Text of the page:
@ebel As long as you're using the async/await syntax, it's virtually no different that sync code.
You await on async functions, within an async function, with the `await` postfix after the function call. Async functions return futures which you provide to a runtime for execution in non-async functions.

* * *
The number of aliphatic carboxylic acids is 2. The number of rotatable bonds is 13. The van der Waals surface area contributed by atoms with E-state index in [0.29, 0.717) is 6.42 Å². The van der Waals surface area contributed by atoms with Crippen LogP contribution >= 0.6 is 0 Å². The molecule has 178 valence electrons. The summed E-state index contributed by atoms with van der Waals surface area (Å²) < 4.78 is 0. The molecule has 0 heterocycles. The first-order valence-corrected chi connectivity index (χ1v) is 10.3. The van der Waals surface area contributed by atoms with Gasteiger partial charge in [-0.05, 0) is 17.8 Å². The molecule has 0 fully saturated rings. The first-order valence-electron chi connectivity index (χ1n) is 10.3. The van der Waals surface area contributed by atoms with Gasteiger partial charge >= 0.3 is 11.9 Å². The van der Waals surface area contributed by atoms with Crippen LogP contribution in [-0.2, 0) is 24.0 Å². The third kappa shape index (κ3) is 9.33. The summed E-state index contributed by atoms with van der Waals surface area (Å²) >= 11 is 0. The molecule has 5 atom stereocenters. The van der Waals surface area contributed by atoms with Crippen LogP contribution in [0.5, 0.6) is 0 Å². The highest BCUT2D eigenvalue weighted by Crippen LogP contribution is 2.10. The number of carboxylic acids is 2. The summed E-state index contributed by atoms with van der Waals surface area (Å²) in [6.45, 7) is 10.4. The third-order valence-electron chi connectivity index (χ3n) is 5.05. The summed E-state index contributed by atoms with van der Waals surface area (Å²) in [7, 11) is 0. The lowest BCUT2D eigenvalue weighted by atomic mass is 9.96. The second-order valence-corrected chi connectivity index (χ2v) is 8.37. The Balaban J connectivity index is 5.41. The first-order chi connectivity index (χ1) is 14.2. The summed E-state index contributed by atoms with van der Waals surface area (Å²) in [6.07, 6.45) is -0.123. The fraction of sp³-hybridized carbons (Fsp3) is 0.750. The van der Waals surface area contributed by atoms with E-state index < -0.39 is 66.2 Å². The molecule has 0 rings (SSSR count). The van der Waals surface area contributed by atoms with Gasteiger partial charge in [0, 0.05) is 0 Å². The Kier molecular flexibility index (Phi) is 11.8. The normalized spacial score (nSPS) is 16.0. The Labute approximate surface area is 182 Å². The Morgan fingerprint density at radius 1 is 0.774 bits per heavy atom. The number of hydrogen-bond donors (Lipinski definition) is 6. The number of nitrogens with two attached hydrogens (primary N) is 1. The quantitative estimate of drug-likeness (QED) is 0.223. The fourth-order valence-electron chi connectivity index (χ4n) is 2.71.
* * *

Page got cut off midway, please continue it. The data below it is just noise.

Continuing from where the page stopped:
It's a good idea to check out the async-std and runtime crates.
@mmstick yeah, I kinda get that it's supposed to be as easy to use. I've just never used it. I'd like to try to *grok* it. "Fearless concurrency" is supposed to be an advantage, and I'd like to keep up to date
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